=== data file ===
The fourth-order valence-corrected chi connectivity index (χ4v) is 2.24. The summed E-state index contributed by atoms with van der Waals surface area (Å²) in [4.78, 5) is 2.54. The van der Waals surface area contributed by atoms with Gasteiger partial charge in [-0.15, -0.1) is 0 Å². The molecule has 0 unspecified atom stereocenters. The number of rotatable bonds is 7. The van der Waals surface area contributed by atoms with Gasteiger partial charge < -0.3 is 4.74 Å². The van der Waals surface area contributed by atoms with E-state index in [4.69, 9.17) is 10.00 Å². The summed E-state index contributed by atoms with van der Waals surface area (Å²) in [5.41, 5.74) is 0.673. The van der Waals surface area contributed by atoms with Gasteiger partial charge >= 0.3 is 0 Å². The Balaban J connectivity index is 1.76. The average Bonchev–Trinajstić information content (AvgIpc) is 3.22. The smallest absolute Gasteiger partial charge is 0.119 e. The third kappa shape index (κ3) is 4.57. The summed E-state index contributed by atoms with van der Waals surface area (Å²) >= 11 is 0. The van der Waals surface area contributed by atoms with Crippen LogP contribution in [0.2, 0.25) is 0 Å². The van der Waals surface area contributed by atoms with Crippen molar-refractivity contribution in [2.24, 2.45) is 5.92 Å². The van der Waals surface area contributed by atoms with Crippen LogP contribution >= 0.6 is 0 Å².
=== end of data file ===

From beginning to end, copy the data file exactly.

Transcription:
The fourth-order valence-corrected chi connectivity index (χ4v) is 2.24. The summed E-state index contributed by atoms with van der Waals surface area (Å²) in [4.78, 5) is 2.54. The van der Waals surface area contributed by atoms with Gasteiger partial charge in [-0.15, -0.1) is 0 Å². The molecule has 0 unspecified atom stereocenters. The number of rotatable bonds is 7. The van der Waals surface area contributed by atoms with Gasteiger partial charge < -0.3 is 4.74 Å². The van der Waals surface area contributed by atoms with E-state index in [4.69, 9.17) is 10.00 Å². The summed E-state index contributed by atoms with van der Waals surface area (Å²) in [5.41, 5.74) is 0.673. The van der Waals surface area contributed by atoms with Gasteiger partial charge >= 0.3 is 0 Å². The Balaban J connectivity index is 1.76. The average Bonchev–Trinajstić information content (AvgIpc) is 3.22. The smallest absolute Gasteiger partial charge is 0.119 e. The third kappa shape index (κ3) is 4.57. The summed E-state index contributed by atoms with van der Waals surface area (Å²) >= 11 is 0. The van der Waals surface area contributed by atoms with Crippen LogP contribution in [0.2, 0.25) is 0 Å². The van der Waals surface area contributed by atoms with Crippen molar-refractivity contribution in [2.24, 2.45) is 5.92 Å². The van der Waals surface area contributed by atoms with Crippen LogP contribution >= 0.6 is 0 Å².